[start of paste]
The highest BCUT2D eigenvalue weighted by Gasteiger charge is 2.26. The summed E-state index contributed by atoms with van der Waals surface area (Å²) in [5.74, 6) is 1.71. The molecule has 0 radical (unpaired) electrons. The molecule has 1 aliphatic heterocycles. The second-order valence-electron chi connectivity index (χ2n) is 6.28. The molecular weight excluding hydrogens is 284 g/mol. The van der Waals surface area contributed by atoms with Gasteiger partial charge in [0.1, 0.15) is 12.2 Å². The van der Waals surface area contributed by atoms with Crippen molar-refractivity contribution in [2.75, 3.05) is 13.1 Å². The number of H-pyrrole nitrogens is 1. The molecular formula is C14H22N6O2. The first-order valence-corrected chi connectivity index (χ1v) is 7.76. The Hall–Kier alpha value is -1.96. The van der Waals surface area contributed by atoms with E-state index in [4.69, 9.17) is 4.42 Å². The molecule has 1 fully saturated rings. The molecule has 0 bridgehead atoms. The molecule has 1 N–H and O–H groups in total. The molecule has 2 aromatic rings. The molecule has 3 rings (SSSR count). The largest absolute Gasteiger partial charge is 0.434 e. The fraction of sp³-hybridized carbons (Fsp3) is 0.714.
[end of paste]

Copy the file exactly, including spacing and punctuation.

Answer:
The highest BCUT2D eigenvalue weighted by Gasteiger charge is 2.26. The summed E-state index contributed by atoms with van der Waals surface area (Å²) in [5.74, 6) is 1.71. The molecule has 0 radical (unpaired) electrons. The molecule has 1 aliphatic heterocycles. The second-order valence-electron chi connectivity index (χ2n) is 6.28. The molecular weight excluding hydrogens is 284 g/mol. The van der Waals surface area contributed by atoms with Gasteiger partial charge in [0.1, 0.15) is 12.2 Å². The van der Waals surface area contributed by atoms with Crippen molar-refractivity contribution in [2.75, 3.05) is 13.1 Å². The number of H-pyrrole nitrogens is 1. The molecular formula is C14H22N6O2. The first-order valence-corrected chi connectivity index (χ1v) is 7.76. The Hall–Kier alpha value is -1.96. The van der Waals surface area contributed by atoms with E-state index in [4.69, 9.17) is 4.42 Å². The molecule has 1 fully saturated rings. The molecule has 0 bridgehead atoms. The molecule has 1 N–H and O–H groups in total. The molecule has 2 aromatic rings. The molecule has 3 rings (SSSR count). The largest absolute Gasteiger partial charge is 0.434 e. The fraction of sp³-hybridized carbons (Fsp3) is 0.714.